Wednesday, December 10, 2008

Landscape - Horticultural Ecosystems I

I often like to teach horticulture from an ecological perspective. By Viewing the landscape as a horticultural ecosystem where your influence as a landscaper is critical and the decisions you make can affect the balance, you can often make better decisions. The goal is to create a sustainable landscape system. This is the first in a series of slides on the subject from a presentation I give.

In a horticultural ecosystem, all the above actions are determined by you as the landscaper or landscape maintenance person. Your decisions will affect the success of the landscape.

In natural landscapes, there is a succession of plants to a climax vegetation that dominates. This does not change until something disturbs the balance such as fire caused by lightning.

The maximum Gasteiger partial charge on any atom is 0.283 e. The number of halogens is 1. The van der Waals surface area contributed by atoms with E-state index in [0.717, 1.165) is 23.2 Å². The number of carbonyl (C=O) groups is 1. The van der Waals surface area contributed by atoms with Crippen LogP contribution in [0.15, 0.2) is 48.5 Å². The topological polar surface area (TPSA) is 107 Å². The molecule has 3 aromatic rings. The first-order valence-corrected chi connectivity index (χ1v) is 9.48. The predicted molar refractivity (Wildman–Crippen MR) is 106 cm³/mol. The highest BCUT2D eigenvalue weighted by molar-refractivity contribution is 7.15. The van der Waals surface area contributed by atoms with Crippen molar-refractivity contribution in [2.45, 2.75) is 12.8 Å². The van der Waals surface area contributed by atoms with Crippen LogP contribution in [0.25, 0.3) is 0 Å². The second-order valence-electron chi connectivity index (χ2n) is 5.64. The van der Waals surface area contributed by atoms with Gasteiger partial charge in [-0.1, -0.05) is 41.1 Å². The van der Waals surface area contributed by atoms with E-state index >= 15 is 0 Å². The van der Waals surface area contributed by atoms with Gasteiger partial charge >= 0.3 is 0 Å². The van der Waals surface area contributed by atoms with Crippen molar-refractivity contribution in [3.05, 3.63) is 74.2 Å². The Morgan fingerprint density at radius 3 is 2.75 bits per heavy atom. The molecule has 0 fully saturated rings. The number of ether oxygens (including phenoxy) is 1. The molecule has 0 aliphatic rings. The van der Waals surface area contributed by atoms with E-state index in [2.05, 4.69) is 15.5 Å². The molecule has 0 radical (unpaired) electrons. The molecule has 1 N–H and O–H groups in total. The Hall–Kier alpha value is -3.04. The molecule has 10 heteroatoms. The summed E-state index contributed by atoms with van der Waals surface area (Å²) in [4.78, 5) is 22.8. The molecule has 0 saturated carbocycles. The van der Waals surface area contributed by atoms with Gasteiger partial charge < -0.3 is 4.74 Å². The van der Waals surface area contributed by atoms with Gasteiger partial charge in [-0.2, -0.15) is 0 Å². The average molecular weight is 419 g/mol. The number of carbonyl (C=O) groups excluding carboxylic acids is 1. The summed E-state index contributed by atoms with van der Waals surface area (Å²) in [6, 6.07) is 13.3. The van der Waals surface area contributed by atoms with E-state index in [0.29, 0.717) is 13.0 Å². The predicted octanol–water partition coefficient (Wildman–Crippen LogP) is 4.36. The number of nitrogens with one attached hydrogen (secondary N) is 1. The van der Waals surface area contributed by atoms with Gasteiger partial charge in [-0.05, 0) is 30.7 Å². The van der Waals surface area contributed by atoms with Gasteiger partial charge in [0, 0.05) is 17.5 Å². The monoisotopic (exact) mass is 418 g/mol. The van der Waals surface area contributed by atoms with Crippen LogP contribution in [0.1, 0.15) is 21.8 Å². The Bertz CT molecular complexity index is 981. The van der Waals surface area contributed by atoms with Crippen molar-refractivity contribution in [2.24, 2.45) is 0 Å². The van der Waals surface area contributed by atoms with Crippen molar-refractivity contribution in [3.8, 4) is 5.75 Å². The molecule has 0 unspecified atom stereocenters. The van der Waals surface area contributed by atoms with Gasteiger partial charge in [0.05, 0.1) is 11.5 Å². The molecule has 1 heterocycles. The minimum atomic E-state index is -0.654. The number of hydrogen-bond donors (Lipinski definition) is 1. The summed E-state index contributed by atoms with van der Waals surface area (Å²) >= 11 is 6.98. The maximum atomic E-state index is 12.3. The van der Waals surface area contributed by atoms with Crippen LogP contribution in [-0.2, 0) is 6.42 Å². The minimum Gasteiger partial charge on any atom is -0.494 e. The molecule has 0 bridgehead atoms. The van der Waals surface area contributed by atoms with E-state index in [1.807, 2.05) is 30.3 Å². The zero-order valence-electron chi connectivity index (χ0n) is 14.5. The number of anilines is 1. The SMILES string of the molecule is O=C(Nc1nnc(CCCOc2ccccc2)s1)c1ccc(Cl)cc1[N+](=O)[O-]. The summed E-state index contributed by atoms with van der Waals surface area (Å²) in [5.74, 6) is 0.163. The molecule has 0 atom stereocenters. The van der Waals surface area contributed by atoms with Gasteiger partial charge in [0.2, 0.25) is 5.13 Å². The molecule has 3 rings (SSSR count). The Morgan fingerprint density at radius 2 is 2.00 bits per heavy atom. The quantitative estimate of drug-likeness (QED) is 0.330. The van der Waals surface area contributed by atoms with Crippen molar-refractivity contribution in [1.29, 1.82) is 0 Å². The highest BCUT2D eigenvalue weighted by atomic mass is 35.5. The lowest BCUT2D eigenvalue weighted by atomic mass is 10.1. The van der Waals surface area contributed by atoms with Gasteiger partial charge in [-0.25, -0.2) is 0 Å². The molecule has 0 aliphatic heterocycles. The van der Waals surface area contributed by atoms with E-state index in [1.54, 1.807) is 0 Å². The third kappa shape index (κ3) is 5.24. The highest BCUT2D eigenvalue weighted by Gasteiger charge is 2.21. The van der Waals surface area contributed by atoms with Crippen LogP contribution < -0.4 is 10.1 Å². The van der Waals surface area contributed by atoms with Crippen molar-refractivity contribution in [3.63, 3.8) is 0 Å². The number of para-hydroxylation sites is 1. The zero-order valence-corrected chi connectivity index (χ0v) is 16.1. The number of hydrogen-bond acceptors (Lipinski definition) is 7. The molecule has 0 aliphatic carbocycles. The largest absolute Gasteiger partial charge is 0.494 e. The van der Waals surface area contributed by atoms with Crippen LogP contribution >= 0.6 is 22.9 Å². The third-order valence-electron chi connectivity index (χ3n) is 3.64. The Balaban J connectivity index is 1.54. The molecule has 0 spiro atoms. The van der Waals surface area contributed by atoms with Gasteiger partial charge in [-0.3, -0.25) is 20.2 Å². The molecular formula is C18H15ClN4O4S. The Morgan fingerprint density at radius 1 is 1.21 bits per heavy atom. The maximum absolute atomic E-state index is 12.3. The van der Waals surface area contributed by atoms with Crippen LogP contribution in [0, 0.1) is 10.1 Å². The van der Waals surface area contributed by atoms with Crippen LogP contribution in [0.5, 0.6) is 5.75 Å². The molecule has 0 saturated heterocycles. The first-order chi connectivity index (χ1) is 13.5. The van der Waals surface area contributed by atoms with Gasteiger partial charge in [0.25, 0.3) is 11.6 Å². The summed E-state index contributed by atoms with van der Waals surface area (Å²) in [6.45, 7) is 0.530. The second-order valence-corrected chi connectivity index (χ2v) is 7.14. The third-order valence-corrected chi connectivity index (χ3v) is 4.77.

The above pictures are examples of a "naturalized" landscape using native plants. Man's actions are still critical here as this meadow environment is not the climax vegetation in our area. Weedy annual and perennial plants can invade. Woody shrubs followed by trees will then come into the area without intervention.

This is a landscape that uses native plants but is more highly managed. The land is disturbed and a new landscape is established. Species are predetermined, planting patterns established, and maintenance practices such as mulching are put into place.

I will continue on this topic in future posts.

Gordon Johnson, Extension Horticulture Agent, UD, Kent County.

No comments: